This study will investigate the importance of non-pay aspects within the reward structure for nurses in the U.K. A crucial requirement of the current modernisation of the National Health Service (NHS) is the supply of an adequate number of nurses.

A key policy question is whether an increase in resources devoted to recruiting and retaining nurses is best spent on wages or upon improving working conditions. There is some evidence of the effect of wages on nursing labour supply, but little on the value placed by nurses on working conditions. Working conditions may become a more important policy instrument in the future with the introduction of the new more uniform pay structures agreed in ‘Agenda for Change’.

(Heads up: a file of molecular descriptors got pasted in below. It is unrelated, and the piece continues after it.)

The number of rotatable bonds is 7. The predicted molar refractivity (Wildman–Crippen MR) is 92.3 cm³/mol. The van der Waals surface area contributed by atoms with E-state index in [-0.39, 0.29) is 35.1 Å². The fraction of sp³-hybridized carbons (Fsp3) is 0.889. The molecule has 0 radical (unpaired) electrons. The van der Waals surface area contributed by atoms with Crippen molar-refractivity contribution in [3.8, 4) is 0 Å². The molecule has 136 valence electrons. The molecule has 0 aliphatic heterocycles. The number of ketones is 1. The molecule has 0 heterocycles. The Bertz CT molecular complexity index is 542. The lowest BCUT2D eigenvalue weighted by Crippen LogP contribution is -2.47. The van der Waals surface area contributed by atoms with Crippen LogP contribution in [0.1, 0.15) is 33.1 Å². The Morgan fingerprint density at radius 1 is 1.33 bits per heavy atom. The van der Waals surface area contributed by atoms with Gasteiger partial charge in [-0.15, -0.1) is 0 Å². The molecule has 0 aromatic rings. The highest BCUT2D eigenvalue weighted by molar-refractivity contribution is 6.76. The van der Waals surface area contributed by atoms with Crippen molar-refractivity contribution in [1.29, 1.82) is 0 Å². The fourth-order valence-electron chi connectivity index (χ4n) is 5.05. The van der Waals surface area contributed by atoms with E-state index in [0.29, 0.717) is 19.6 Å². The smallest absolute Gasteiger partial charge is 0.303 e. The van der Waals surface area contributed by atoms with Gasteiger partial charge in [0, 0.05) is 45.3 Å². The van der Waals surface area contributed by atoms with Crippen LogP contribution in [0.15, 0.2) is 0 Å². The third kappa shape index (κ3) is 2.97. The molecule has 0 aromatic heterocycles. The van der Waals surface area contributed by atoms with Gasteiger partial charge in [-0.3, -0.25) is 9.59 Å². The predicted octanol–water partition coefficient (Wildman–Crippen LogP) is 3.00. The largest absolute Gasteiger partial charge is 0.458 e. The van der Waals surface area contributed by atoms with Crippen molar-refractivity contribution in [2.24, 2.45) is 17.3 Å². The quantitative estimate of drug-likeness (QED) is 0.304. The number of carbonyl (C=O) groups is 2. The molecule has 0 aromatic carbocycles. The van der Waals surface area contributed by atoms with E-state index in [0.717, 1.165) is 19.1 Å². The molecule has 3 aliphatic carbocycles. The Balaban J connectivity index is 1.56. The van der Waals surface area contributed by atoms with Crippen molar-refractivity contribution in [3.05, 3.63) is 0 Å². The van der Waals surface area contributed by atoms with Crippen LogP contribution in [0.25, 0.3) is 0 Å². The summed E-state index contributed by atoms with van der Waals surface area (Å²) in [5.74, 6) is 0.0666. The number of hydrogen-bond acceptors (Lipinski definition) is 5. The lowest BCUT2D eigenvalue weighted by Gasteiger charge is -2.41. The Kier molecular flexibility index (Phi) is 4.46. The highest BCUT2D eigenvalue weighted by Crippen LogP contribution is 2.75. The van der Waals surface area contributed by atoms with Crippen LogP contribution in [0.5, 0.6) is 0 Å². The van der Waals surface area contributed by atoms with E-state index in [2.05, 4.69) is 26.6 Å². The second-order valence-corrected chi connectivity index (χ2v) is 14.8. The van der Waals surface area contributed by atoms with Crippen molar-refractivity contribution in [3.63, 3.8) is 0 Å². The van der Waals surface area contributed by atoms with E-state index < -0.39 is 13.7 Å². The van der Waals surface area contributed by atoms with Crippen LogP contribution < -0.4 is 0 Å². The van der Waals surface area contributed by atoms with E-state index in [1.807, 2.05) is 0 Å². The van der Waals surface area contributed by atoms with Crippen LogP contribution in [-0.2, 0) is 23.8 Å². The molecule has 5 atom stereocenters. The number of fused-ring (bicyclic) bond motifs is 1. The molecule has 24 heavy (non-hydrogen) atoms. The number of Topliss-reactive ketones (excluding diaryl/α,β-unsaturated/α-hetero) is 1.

This study will distinguish the ‘price’ that nurses are willing to pay to improve their working conditions. It will identify how nurses trade-off pay against other working conditions. As such, it will be the first study to use Discrete Choice Experiments to elicit nurses’ preferences for their employment characteristics.



Start date
01 December 2005
End date
30 March 2009
Grant holder
Dr Diane Skatun
Co-applicants
Professor Alister Scott
Professor Robert Elliott
Grant amount
£113,722.94
Grant reference
RES-000-23-1240
Discipline
Economics
Grant type